• Sometimes easier to deal with the log-likelihoodL:
Likelihood continued
• To get the best-fit model m, we need to maximize the likelihood (or equivalently, the log likelihood).
• If we want an objective function to minimize, it is convenient to choose –L.
• Can show that for Gaussian data, minimizing –L is equivalent to minimizing the variance-weighted sum of squared residuals (=chi squared) given before.
• Proof left as an exercise!
Poissonian/likelihood version of slide 3

Model – red is si, green the flat background.

Map of the joint likelihood L.

The data yi:

What if also errors in xi?
• Tricky… Bayes better in this case.
What next?
• In fitting a model, we want (amplifying a bit on lecture 4):
• The best fit values of the parameters;
• Then we want to know if these values are good enough!
• If not: need to go back to the drawing board and choose a new model.
• If the model passes, want uncertainties in the best-fit parameters.
• (I’ll put this off to a later lecture…)
• Number 1 is accomplished. √
How to tell if our model is correct.
• Supposing our model is absolutely accurate.
• The U value we calculate is, nevertheless, a random variable: each fresh set of data will give rise to a slightly different value of U.
• In other words, U, even in the case of a perfectly accurate model, will have some spread – in fact, like any other random variable, it will have a PDF.
• This PDF is sometimes calculable from first principles (if not, one can do a Monte Carlo to estimate it).
How to tell if our model is correct.
• The procedure is:
• First calculate the PDF for U in the ‘perfect fit’ case;
• From this curve, obtain the value of the PDF at our best-fit value of U;
• If p(Ubest fit) is very small, it is unlikely that our model is correct.
• Note that both χ2 and –L have the property that they cannot be negative.
• A model which is a less than ideal match to the truth function will always generate U values with a PDF displaced to higher values of U.
Perfect vs. imperfect p(U):

A perfect model gives this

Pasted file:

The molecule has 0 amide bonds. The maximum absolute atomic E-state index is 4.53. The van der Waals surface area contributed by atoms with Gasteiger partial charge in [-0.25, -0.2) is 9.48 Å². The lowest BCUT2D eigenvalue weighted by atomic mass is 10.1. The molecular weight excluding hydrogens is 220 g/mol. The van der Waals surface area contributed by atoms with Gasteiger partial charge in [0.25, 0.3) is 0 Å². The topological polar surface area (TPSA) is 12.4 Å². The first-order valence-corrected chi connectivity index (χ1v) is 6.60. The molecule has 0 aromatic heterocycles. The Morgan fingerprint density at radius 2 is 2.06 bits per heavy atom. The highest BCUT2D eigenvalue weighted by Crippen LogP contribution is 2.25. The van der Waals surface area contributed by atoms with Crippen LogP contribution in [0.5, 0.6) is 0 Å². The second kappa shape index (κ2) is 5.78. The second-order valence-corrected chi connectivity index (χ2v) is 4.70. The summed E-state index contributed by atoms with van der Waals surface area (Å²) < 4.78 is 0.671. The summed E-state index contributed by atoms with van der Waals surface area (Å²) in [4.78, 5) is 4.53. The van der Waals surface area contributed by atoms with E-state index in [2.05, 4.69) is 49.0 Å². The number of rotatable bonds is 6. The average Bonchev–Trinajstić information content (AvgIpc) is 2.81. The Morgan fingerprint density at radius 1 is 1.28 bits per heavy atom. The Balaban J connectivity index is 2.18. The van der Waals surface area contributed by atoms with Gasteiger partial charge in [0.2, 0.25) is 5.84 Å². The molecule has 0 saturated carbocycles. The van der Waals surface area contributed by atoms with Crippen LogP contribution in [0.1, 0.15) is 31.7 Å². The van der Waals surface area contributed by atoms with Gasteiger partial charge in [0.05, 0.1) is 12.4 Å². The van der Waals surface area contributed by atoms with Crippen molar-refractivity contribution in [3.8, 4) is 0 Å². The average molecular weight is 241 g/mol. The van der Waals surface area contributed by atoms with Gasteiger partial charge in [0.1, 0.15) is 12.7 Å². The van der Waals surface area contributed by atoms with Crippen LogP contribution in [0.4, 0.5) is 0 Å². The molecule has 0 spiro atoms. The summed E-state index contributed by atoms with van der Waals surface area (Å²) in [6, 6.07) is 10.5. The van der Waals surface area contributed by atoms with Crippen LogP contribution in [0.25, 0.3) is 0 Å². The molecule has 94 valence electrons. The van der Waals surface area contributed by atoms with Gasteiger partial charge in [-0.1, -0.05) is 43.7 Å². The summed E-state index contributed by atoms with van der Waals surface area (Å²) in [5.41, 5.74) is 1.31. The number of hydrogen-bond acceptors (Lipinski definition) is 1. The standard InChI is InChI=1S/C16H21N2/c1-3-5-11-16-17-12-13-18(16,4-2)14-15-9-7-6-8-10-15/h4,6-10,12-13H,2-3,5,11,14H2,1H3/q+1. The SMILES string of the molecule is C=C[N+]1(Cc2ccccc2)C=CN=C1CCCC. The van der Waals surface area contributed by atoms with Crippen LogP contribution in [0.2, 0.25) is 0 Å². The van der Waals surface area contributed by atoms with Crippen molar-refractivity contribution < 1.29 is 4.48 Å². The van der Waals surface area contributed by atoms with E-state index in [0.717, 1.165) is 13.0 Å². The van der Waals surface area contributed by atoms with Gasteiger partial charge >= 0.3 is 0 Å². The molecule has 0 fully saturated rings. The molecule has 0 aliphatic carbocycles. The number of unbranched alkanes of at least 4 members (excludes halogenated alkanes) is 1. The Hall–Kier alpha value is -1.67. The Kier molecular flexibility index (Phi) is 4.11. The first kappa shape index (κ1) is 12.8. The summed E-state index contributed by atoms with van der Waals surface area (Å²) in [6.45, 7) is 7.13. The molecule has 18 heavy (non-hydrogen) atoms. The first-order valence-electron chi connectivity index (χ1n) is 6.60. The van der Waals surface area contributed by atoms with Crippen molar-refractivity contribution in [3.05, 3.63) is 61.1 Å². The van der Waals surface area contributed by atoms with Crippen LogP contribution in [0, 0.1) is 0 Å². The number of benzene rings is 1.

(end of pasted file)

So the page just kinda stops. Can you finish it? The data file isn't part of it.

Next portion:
shape PDF

PDF for imperfect model

is ALWAYS displaced

to higher U.

Goodness of model continued
• Because plausible Us are >=0; and because an imperfect model always gives higher U: we prefer to
• generate the survival function for the perfect model;
• that tells us the probability of a perfect model giving us the measured value of Uor higher.
• This procedure is called hypothesis testing.
• Because we make the hypothesis:
• “Suppose our model is correct. What sort of U value should we expect to find?”
• We’ll encounter the technique again next lecture when we turn to enquire if there is any signal at all buried in the noise.
Perfect-model p(U)s:
• If we use the least-squares U (also known as χ2), this is easy, because p(U) is known for this:

where

• Г is the gamma function
• and υ is called the degrees of freedom.
• Note: the PDF has a peak at U~υ.
What are degrees of freedom?
• The easiest way to illustrate what degrees of freedom is, is to try fitting a polynomial of higher and higher order to a set of noisy data.
• The more orders we include, the nearer the model will fit the data, and the smaller the sum of squared residuals (χ2) will be, until…
• when M=N (ie the number of parameters, polynomial orders in this case, equals the number of data points), the model will go through every point exactly. χ2 will equal 0.
Degrees of freedom
• Defined as N-M: number of data points minus number of parameters fitted.
• It is sometimes convenient to define a reduced chi squared
• PDF for χ2reduced should of course peak at about 1.
• There is no advantage in using this for minimization rather than the ‘raw’ χ2.
‘Survival function’ for U.
• Remember the survival function of a PDF is defined as
• For χ2 this is
• where Г written with 2 arguments like this is called the incomplete gamma function: